Do you love where you live?

Shack_dungeness

No, I don’t mean your house, specifically. Or that “house,” in the picture. (which, despite appearances, happens to be in one of the most beautiful spots in my state, Dungeness Spit–home of the famous and delicious Dungeness Crab).

As you may have gathered, I do love where I live. For many reasons, not the least of which is just pure, scenic beauty. I rarely leave the house without my camera, especially not my daily walks along the sound, because you just never know what you’ll see.

When people think of the Pacific Northwest, many think only of rain and gray skies. I’d like to dispute that with some of those pictures I promised. Skies in the Northwest can be the most colorful you’ll ever see. Not that they can’t be gray, mind you:

Fog

Or downright dark (yes, that’s snow):

Feb 09 snow2

But they can also be so bright it almost hurts your eyes. We call these days “severe clear”:

2013-06-30 Baker cropped

They can be golden:

sunrise2 10-12

Or pink:

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So orange you look toward Mt Rainier just to be sure it hasn’t blown:

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Sunrise can sneak up on you:

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Or explode:

Sunrise pillar2

And where I’m located, sunsets are second-hand:

Baker Sunset cropped

And on some exceptional days, the sky doesn’t even look real. I call these watercolor mornings:

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I think it’s pretty clear why I love living here. I knew this was home the first time I came here, even if it did take me a long time to get here. And I still wonder why it took me so long, why I just stayed where I was planted, as it were.

How about you? Have you always lived where you are, or are you a roamer by choice or by necessity? Are you happy where you are, or do you long for someplace else?

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The End of My Lazy Summer

  • Note: There’s news coming! For the wonderful readers who have regularly, over the years since certain books came out, written me about them, I’ll have an announcement soon! But now, I have to turn in my “summer excuse.”

So as my last post–over a month ago–indicated, we had a rare summer for the Pacific Northwest. Lots of warm and sunny. Sometimes a bit too much warm for me. All I can say is heat pumps are the best invention ever. Well, after air conditioning in general, I suppose. Anyway, I never played hooky from school (what can I say, I was an angel–a terrified angel, but that’s another story) but I did from the blog. But it was 48 degrees this morning, the flag is whipping in 30mph winds, and I have steady rain. Yep, fall’s definitely here.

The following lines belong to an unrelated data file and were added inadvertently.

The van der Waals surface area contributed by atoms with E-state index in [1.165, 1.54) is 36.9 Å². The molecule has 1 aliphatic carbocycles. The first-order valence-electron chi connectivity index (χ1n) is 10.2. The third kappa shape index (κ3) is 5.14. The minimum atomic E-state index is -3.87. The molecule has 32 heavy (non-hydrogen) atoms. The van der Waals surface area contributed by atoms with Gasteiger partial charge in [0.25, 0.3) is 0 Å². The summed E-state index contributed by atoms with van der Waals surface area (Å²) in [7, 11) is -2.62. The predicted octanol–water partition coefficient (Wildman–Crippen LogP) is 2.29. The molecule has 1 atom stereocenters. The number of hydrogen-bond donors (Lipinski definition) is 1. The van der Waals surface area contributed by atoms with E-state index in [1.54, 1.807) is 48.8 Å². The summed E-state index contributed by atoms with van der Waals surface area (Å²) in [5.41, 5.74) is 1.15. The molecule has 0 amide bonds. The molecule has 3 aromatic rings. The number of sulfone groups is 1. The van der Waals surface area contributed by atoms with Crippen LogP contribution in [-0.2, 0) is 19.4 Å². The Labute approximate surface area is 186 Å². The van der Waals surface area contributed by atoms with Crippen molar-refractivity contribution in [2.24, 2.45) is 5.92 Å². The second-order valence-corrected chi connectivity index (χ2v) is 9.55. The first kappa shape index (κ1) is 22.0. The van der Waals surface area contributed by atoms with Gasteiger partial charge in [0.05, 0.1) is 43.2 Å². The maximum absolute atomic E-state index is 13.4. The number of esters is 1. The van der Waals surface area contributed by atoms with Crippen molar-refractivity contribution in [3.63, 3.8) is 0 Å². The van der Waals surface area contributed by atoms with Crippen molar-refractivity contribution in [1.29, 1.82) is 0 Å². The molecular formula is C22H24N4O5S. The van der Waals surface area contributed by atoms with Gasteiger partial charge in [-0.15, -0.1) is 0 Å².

Spring is long over, according to my apple tree, which used to look like this:

apple blossoms 2012

And this little guy is bigger now…

fawn

…although mom is still close by, if a bit itchy.

itchy deer

And now summer is gone as well, along with some of the odder cloud formations, blue skies giving way to perpetual gray.

wedge cloud crop

The big question every year around here (well, at my house anyway) is will we be looking at this sometime soon?

Snow11 1-12

Most winters, when we get snow, it’s the perfect amount for me. Enough to say “Oh, snow, I can’t get up my driveway, guess I’ll build up the fire, fix a chai latte, curl up and read a book.” Or “Oh, gee, I guess I’d better finish knitting that sweater, I’m going to need it!” I love those days. But then, I’ve never lived anywhere that regularly gets snow several feet deep, which I’m sure colors my perception. They say it’s a “neutral” year so far, meaning no “El Nino” or “La Nina.” (apologies to the non-weather geeks/non-Pacific Ocean folks–they are Pacific Ocean conditions that greatly affect weather) Which would normally mean probably not this kind of snow. But then again, we had almost no snow last winter, and we very rarely have two back-to-back no or low snow years.

In other words, no clue. Yet, anyway. But my playing hooky is over, the blog is back, that news will be forthcoming, and lots of other things!

 

 

 

 

 

Summer Lazy

You may have noticed my absence. Or not. šŸ˜‰ But once I finally had to admit summer was really here, even in the Pacific Northwest, life changed. You see, unlike where I grew up, here one must grab summer and run with it. It’s short, sweet, and doesn’t come back for a re-visit very often. And so I’ve been spending time out in it, and less in front of a computer screen except when actually working. (more on that next post) My eyes approve. And to keep them happy, this will be short.